Why Do AIs Lie?
Zeroth Principles can clarify many issues in the ML/AI domain.
As discussed in a previous post, Epistemology is normally an armchair discipline, like the rest of Philosophy. It has only lately become accessible to experiments because we can use various Machine Learning models to test our hypotheses.
I would like to introduce three statements in Epistemology that are (I claim) pretty hard to argue with:
Omniscience is unavailable
We don’t even have eyes in the back of our heads. Complex and chaotic systems cannot be predicted over the long term. Nobody, even an AI, can track everything that happens. In order to always be correct about everything, we would need to know everything. To perfectly predict the weather we would need to track every water molecule in the ocean.
Some very hardline Reductionists have argued that we can have omniscience. They are clearly not expecting AI to appear in their lifetime. The better bet is to switch to a Holistic Stance.
All corpora are incomplete
AI is now Machine Learning. ChatGPT and its ilk (LLMs of all kinds, and future systems that may be very differently designed are all lumped under the term “AI” in my writing here on SubStack) are raised on a learning curriculum – a “corpus” – of text. Even a small corpus may lead to decent performance on common tasks, but larger corpora can cover more corner cases and provide more opportunities to learn from semi-related problem domains. Today, lacking better comparisons, we may view either the size of the language model or the size of the corpus as estimates of capabilities of a new system.
It seems our machines are too small for truly useful results. ChatGPT-3.5, to take a concrete example, learned a lot about language, in fact, several of them, but there was likely not enough resources to learn useful competences in Math, Physics, or Civics, to just name a few things it was largely ignorant of.
At some point, with more effective algorithms and even larger cloud-based learners, we will get to a point where our AIs, for all practical purposes for a majority of people, will stop lying and will become trusted assistants of various kinds. They will tell us when they do not know enough to answer, and on the flipside, we will learn not to bully them into lying.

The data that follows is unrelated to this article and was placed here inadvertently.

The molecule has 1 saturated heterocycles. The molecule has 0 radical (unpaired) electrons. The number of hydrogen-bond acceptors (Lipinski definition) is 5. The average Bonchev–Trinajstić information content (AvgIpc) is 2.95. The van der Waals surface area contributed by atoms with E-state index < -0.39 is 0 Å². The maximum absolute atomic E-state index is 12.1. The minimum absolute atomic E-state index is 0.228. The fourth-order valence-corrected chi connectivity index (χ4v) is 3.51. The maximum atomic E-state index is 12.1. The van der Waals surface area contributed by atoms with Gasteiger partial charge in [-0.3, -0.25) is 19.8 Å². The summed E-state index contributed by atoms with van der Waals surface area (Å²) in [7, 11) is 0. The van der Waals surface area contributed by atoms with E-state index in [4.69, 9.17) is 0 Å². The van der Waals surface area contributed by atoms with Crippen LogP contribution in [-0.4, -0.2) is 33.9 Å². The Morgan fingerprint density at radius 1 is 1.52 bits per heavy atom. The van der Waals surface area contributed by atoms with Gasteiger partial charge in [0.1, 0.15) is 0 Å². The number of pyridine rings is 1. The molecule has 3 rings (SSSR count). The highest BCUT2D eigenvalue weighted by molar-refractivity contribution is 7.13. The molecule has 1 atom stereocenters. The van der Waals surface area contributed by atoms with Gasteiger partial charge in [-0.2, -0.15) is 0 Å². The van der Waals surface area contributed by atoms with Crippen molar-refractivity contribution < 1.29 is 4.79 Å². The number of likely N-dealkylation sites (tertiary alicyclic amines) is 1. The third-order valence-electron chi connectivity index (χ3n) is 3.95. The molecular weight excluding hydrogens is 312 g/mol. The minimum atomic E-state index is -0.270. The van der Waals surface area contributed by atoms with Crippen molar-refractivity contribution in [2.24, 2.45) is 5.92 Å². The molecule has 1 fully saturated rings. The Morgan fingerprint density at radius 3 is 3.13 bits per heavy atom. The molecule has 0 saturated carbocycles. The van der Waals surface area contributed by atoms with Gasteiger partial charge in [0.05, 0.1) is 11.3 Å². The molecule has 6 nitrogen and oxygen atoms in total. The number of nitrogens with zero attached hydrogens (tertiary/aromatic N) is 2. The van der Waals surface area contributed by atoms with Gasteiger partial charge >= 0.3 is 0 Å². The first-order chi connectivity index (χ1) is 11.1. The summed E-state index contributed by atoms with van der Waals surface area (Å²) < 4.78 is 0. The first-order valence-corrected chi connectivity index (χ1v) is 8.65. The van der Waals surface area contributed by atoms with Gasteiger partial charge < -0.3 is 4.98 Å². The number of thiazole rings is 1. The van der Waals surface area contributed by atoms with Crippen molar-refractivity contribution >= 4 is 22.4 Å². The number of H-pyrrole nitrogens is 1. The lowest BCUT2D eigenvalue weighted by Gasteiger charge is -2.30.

All intelligences are fallible
This follows from the previous two statements.
Ignorance is one of the four major failure modes for all intelligences. The others are Illusion (incorrect sensory input and preprocessing), Misunderstanding (it was learned wrong, possibly from incorrect or conflicting corpora), and Confusion (more than one interpretation was possible, even at inference time or runtime).
Humans and AIs are both limited by these Epistemological constraints. We have to accept this and be happy if we can get something useful and halfway reliable out of either kind of agent.
Confabulation is the technical term for AIs lying when producing text. When they are producing images, some like to call it “hallucination”.
Since all intelligences are fallible, it means that all intelligences are – technically – confabulating every time they emit a communication of any kind. Because they could easily be ignorant, confused, or mistaken. We note that confabulation does not have to be malicious. Children who have learned some language will tell fantastical tales about how they see and interpret the world.
Currently, our AIs may tell you it is just an ignorant language model, or equivalent. But if the user insists or tricks it, it will confabulate several paragraphs out of whatever it has learned about the prompted topic. And since its world model only provides it a “Shallow and Hollow Pseudo-Understanding” there will be many opportunities to issue some very confusing statements.
Note that I am not saying that superhuman intelligences are impossible. Not at all. I just wish to point out that there are hard limits to intelligence, and that getting closer to those limits will become a battle of diminishing returns.
I have not been following the “AI as Existential Risk” debate lately, and there are many aspects to this, but last time I looked, nobody was discussing these limits to intelligence. IMO, AI improvements will arrive at manageable rates, much like iOS releases. I have discussed some of this in a blog post.
Examining this closer we notice that the limits to intelligence are not just technological, They are largely set by the complexity of the world.
And adding AIs to the world will make it even more complex.